sometimes pretty violent, in otherwise peaceful cities such as, Chicago,
Cleveland, saint louis…. This is social and political background.



  Gale says that, a memory
play means it is mostly an Expressionistic play. Expressionism is a literary
movement arose in Europe in the late ninetieth and early twentieth centuries
and response bourgeois complacency and the increasing mechanization and urbanization
of society (p. 253).


plays do not deal with the extend reality but sheds light on the inner reality
of the characters, they show life as felt rather than seen. From the first
sentence of the production notes declares that “it is a memory play”
(Yeganeh, p.401) which shows inner world of the character.

  Tom, in 1945, as the
narrator tells the audiences his memory life about Wingfield’s complex problem
about years ago. The time moves from the past (1930) to the present (1945) or
vice versa.

        The narrator of the
play is Tom Wingfield. Tennessee Williams sheds light on his personal life and
his difficulties during his time through The Glass of Menagerie. And it can be
said that Tom is a reflection of Williams who tells a story about himself and
his family too. Many critics’ regards The Glass of Menagerie as a biographical
play in which Williams attempted to show (how felt) his own life. The characters
of the play prove that it is a biographical play about Williams’s life, in
which Amanda represents his mother, Laura represents his sister, and Tom
represents himself. All the members of the family prove that they escape from
their reality into an illusionary world. This paper shows the escapism of Laura and Tom from their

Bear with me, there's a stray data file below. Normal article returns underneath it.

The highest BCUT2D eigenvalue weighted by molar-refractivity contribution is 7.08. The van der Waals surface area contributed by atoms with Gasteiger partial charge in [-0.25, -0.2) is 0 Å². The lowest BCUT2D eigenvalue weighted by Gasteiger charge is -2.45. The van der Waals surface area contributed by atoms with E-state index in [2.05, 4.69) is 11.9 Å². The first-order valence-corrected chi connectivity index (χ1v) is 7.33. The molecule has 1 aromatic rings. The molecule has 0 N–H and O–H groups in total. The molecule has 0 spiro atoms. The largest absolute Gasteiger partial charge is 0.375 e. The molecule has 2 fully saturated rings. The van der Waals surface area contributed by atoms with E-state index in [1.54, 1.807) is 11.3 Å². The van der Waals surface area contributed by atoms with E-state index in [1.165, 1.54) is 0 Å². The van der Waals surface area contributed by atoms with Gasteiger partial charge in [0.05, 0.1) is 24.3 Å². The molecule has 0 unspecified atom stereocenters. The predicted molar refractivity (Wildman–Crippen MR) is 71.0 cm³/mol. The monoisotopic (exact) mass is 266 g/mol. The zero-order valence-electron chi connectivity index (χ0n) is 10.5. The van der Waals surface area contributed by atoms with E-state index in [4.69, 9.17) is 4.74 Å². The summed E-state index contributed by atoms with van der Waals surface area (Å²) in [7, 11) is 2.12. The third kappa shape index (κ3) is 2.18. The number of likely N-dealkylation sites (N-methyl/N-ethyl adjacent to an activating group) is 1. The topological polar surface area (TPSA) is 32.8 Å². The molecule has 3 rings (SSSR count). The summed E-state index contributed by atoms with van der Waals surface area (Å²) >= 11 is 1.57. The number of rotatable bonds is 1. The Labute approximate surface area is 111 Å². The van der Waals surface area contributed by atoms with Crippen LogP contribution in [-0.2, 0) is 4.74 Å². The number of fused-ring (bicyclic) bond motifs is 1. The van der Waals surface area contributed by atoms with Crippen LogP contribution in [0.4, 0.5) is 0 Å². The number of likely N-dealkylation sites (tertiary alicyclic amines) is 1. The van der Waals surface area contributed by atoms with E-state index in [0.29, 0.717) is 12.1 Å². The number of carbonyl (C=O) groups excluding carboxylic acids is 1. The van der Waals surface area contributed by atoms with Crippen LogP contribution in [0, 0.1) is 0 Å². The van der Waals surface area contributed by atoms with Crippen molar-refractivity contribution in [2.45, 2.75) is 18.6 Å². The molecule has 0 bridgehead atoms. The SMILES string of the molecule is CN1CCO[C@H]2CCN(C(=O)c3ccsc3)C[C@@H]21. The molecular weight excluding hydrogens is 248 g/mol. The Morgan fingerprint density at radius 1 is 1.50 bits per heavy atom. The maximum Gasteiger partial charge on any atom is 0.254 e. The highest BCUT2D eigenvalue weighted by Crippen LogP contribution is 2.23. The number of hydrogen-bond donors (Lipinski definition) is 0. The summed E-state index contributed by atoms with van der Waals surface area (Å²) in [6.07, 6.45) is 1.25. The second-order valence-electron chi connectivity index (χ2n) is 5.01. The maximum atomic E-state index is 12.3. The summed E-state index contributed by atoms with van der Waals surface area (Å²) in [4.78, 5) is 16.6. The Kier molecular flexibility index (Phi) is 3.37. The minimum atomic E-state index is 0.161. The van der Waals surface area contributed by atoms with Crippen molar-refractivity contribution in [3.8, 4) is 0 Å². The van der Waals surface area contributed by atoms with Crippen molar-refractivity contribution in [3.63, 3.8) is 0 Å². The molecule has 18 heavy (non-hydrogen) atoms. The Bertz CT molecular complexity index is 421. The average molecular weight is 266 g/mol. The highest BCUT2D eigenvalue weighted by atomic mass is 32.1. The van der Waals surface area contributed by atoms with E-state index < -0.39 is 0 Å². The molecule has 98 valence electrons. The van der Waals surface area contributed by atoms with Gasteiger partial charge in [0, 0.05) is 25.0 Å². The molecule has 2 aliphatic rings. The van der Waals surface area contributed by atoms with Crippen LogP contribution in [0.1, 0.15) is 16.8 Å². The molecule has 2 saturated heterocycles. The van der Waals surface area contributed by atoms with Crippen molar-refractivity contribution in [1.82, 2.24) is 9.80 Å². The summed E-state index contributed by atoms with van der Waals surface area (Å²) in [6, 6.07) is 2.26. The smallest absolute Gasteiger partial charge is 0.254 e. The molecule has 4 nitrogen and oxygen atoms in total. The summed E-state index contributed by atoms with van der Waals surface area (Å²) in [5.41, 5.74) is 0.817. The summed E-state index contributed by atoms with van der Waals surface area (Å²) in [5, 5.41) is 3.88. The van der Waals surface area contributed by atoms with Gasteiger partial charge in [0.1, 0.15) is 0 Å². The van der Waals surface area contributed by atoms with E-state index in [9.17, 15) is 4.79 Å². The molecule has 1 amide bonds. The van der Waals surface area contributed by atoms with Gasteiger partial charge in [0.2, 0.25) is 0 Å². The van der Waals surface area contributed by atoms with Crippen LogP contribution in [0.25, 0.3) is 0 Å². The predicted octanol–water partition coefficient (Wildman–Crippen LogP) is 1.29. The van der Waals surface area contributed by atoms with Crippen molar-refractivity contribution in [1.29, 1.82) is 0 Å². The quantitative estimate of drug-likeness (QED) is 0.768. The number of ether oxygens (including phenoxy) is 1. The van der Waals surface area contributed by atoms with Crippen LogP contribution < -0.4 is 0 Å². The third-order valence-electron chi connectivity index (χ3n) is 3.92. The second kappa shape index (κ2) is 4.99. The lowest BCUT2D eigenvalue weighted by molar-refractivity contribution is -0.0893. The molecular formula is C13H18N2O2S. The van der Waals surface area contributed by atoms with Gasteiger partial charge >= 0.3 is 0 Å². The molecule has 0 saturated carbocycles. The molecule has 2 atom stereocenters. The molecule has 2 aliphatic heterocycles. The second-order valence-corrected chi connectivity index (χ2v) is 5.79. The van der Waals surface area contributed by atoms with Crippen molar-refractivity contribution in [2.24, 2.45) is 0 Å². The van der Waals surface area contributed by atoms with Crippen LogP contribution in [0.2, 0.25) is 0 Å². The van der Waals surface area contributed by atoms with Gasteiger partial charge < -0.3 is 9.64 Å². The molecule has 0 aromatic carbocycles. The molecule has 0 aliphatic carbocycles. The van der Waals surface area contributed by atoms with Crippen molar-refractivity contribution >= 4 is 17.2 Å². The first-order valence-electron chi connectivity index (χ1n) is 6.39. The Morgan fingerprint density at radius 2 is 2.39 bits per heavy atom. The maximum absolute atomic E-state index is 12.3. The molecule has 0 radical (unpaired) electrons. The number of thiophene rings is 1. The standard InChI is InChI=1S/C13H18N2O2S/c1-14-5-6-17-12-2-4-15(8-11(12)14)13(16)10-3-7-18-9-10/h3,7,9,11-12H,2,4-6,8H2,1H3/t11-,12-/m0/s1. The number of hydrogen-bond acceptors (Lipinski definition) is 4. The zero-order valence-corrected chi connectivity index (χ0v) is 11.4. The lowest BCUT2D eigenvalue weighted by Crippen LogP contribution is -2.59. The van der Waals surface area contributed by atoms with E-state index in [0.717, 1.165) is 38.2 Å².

The Glass Menagerie

            Tennessee Williams’s first successful
play, The Glass Menagerie (1945), opens with Tom, the narrator of the play,
entering as a merchant sailor who has escaped the frustrations in his job and
strains of his home. As a narrator, he has all the rights of turning back time
to tell his own past life and people’s suffering during that crucial period in
the history of the world in general, and America in particular and he describes

Tom: … To begin with,  I turn back time.

I reverse it to that quaint period,

The thirties, when the huge middle

class of America was matriculating

in a school for the blind. Their

eyes had failed them, and or they

failed their eyes, and so they were

having their fingers pressed

down on the fiery Braille alphabet

a dissolving

In Spain there was Revolution.

Here there was only shouting and


In Spain there was Guernica.

Here there was disturbance of

Labour, sometimes pretty violent

In otherwise peaceful cities such

as Chicago, Cleveland, Saint Louis….

This is the social background of the
play (Yeganah F.2009.p.406).


As a result “such a time of profound social and political
upheaval in the bourgeois world”(2) many lives will be shattered under its
heavy strains and many families will crumble down – especially those of little
income. The Wingfields, therefore, is one among the millions.


  The Wingfield family
undergoes a very terrible experience, which makes them enmeshed on a piece of
canvas in the social context they live in. They are stuffed very tightly in an
overcrowded apartment that they will never have a chance for change or release
from this sordid environment unless the base of the society undergoes a radical


Wingfield apartment is in the rear

the building, one of those vast

– like conglomeration of cellular

that flower as warty

in overcrowded urban centres of

middle-class population and are

of the impulse of this

and fundamentally enslaved

of American society to avoid

and differentiation and to

and function as one interfused

of automatism.( Scene One, p.1 )



is the time and locality in which the members of this distressed family, among
many other families live. Thus, they “are trapped in their worlds, worlds
which they neither understand nor accept …. (3).Each one of the Winfield family
tries to escape from this sordid reality and searches for relief and solace in
something else that alleviates his/her pains. Their escape from the
restrictions of time and its demands forms the pivot around which the action of
The Glass Menagerie revolves (4).They escape but time chases them. It is only
through this act of loss and compensation the personality of Laura and Tom